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Bioethical blind spots: Four flaws in the field of view of traditional bioethics

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In this paper it is argued that bioethics has tended to emphasise: ‘high tech’ areas of medicine at the expense of ‘low tech’ areas such as psychiatry; problems arising in treatment at the expense of those associated with diagnosis; questions of fact at the expense of questions of value; and applied ethics at the expense of philosophical theory. The common factor linking these four ‘bioethical blind spots’ is a failute to recognise the full extent to which medicine is an ethical as well as scientific discipline. Once this is acknowledged it leads to a full-field bioethics in which the different areas are mutually complementary. In particular, it paves the way for a fruitful two-way exchange between the more abstract aspects of philosophical theory and the contingencies of day-to-day clinical work. The arguments of the paper are illustrated with recent work on the abuse of psychiatry.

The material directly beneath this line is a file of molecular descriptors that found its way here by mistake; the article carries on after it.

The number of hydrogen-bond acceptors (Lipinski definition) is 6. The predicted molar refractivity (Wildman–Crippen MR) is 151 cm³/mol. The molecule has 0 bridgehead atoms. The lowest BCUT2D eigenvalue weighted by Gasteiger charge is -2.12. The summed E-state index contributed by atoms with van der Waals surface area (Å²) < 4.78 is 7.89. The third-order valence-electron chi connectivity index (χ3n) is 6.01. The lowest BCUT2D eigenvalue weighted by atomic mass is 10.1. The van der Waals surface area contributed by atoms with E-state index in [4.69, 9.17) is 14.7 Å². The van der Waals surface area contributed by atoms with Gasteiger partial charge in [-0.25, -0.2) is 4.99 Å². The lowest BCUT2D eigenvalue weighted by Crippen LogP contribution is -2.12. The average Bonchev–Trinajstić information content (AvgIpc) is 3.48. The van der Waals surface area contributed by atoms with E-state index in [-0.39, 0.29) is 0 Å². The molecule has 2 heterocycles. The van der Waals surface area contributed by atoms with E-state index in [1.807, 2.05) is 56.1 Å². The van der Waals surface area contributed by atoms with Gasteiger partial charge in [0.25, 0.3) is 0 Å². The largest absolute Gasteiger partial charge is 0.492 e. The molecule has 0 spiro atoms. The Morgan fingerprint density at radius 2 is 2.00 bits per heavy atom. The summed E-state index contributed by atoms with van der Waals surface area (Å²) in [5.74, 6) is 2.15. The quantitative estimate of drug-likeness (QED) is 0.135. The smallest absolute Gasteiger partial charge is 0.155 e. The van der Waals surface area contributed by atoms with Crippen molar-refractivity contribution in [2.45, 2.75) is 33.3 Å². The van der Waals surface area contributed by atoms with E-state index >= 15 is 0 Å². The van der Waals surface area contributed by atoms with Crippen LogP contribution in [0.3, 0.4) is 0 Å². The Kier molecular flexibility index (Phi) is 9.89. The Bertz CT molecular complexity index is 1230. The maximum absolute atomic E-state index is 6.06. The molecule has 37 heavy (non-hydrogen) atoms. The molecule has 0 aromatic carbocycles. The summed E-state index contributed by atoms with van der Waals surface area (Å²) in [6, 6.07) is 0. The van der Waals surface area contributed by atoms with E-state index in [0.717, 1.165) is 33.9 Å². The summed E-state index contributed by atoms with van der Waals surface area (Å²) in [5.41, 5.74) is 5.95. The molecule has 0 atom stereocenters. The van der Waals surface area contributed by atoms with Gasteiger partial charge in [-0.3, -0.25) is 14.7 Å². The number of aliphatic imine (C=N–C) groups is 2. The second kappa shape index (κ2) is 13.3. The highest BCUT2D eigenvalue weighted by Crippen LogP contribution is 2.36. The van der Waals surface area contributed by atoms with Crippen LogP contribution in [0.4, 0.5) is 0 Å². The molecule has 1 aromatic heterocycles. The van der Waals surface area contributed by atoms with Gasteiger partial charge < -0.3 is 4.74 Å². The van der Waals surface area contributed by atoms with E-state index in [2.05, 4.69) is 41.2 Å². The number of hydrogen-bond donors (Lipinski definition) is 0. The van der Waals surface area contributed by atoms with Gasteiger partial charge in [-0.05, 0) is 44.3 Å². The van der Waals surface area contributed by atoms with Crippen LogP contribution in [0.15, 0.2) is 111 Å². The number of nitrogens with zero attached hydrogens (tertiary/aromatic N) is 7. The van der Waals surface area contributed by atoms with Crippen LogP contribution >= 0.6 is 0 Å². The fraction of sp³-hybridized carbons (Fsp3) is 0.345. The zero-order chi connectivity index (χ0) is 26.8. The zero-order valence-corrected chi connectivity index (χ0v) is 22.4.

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Fulford, K.W.M. Bioethical blind spots: Four flaws in the field of view of traditional bioethics. Health Care Anal 1, 155–162 (1993).

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